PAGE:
Logano: Passing Gilliland “not that big a deal at all”

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Joey Logano had the opportunity to speak Thursday, at NASCAR’s Chase for the Sprint Cup media advance at Chicago’s Navy Pier, for the first time since a potential controversy involving his team emerged Wednesday.

News broke then regarding radio chatter involving his No. 22 Shell Pennzoil Ford for Penske Racing and team communications from the No. 38 Front Row Motorsports Ford, driven by David Gilliland.

The radio chatter was solely issued by Front Row, not Penske, and Logano hadn’t even heard anything about the situation until he landed at a NASCAR Chase for the Sprint Cup pre-advance in New Hampshire.

“I landed there and my phone started blowing up,” Logano said Thursday. “I was like, ‘What’s going on?’ It was all new stuff to me. There was no transcript on our radio.”

Logano said communications between spotters happens all the time, and he didn’t think much of the situation.

“That stuff happens week-in and week-out with spotters,” Logano said. “If we didn’t pass the 38 car, we were still 10th in points, so it had no change in the outcome. I don’t look at it as that big a deal at all, to be honest.”

Asked if he was concerned that any penalties could be coming, Logano said he wasn’t and was instead focused on trying to win this weekend. He won the NASCAR Nationwide Series race there early this year.

Furthermore, he dismissed suggestions that he and the No. 22 team weren’t worthy of Logano’s first career Chase spot on merit, forgetting what happened Saturday night when he and the team missed the setup.

“We have one win, eight top fives and 13 or 14 top-10s. If you look at those numbers, that’s every bit of top three or four this year,” he said. “I don’t feel bad about being in the Chase at all. We deserve to be in if you look at those numbers. Then the bonus points you get from being 10th. We’re in the Chase, we’re here to race, and we deserve it.”

What’s next for Danica Patrick after the Indy 500? Dreams, downtime and waffles

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INDIANAPOLIS – When Danica Patrick was a 14-year-old growing up in Roscoe, Illinois, she had a firm idea of what she’d be doing 20 years later.

A reporter from her hometown newspaper recently reminded her of that in a recent interview when he brought a prescient artifact from those teenage years – an essay that she crafted as an up and coming go-kart driver about her racing accomplishments.

“I’m breezing through it, and then at the end, it said, ‘I wanted to race Indy cars,” Patrick, 36, said Thursday at Indianapolis Motor Speedway. “I was 14. I told him, ‘See? If this isn’t an example of “Write that shit down,” nothing is.’

“This is manifesting. You have write it down and you have to imagine what you want. So I do that as much as I can.”

Heading into the final start of her career in Sunday’s Indianapolis 500 (she will start seventh in her No. 13 Dallara-Chevrolet for Ed Carpenter Racing), Patrick already seems to have a solid idea of the next 20 years — in part, because of having some glimpses into her post-racing life.

There has been plenty of downtime since her final NASCAR start in the Daytona 500 three months ago. She has taken vacations (including an India trip to meet the Dalai Lama with boyfriend Aaron Rodgers) and created several new routines on her suddenly free from racing weekends.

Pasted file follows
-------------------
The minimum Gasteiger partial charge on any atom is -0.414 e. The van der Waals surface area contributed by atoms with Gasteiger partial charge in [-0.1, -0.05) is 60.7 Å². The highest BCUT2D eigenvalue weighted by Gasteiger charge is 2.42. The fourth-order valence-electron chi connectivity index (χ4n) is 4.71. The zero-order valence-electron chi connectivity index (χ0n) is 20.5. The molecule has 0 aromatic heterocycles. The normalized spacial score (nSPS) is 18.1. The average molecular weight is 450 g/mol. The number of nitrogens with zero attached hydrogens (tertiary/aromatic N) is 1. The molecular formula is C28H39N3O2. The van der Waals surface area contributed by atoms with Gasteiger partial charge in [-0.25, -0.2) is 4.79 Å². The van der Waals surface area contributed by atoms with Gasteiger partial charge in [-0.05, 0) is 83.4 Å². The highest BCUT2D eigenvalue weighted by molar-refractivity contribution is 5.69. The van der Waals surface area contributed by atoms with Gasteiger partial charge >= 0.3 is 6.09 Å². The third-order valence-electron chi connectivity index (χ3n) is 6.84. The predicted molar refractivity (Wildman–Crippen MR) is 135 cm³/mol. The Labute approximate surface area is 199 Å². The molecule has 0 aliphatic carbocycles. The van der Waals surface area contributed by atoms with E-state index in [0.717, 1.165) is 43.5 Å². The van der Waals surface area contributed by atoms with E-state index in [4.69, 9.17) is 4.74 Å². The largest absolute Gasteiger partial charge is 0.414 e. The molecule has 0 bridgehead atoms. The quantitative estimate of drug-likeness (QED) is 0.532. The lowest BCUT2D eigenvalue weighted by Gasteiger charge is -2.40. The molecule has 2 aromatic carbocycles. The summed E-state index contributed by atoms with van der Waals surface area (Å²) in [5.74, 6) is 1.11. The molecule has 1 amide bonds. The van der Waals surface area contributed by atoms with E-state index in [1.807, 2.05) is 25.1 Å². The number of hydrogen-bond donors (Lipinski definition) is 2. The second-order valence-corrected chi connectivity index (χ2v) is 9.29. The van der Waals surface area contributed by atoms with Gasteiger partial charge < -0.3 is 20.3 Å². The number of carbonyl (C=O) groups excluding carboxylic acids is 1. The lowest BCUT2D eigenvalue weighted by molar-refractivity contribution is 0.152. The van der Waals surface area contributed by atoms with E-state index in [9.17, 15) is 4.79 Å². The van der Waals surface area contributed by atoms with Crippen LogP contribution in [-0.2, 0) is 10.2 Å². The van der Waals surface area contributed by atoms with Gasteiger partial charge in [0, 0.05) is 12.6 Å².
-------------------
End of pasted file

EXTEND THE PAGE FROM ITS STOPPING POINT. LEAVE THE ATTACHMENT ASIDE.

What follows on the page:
“I make waffles on Sundays now,” she said. “That’s pretty fun.  In the summer, there’s like farmers market.  I can’t wait for that.  I mean, there’s going to be probably some new stuff that I don’t know yet.

“The one thing that I am definitely looking forward to less of is less stress.  Last weekend was awesome at the end of it all because it went well with qualifying, but I was nervous for 95% of that weekend. That’s uncomfortable.”

But testing her comfort zone is appealing to Patrick, who has spent most of her adult life testing the boundaries of gender norms in her profession. Though the pressure of race weekends might disappear, her incessant quest for challenges probably will remain.

Now that racing is over, Patrick still has a winery, a clothing line, a cookbook and a fitness manual to promote – and more is on the way.

“I just have a habit for pushing myself to uncomfortable spaces, making them comfortable for me,” she said. “At least just making them comfortable enough to be able to manage.

“As an example, I went bungee jumping a long while back, like 10 years.  I’m super scared of heights.  I’m still scared of heights.  But I just like to know that if I want to do something, I am brave enough and confident enough to do it.  That doesn’t mean I’m not still scared.  That doesn’t mean it’s not still something that’s easy to me afterward. I just like to know I can get past the fear if I have to.

“I’m OK with transitioning into other things, finding a little bit of happiness and joy each day, less colorization of emotions. I’m ready for that.”

So what specifically is on tap? Talk shows? Another book?

Patrick demurs when pressed.

“I think I have definitely big dreams and aspirations for myself, for all my companies, for the kind of emotion I want to have on a day-to-day basis,” she said. “I’m looking forward to a good, easy, happy, calm, joyful, exciting, adventurous life.  If I say I want it, there’s a very good chance that’s what I’ll get.”

In the short-term, there’s hosting an ESPN awards show that will keep her busy through July.

And after that, her schedule will free up just as Green Bay Packers training camp begins for Rodgers, the two-time MVP quarterback.

“I’m thinking I’m going to have plenty of time to write a cookbook in Green Bay,” she said.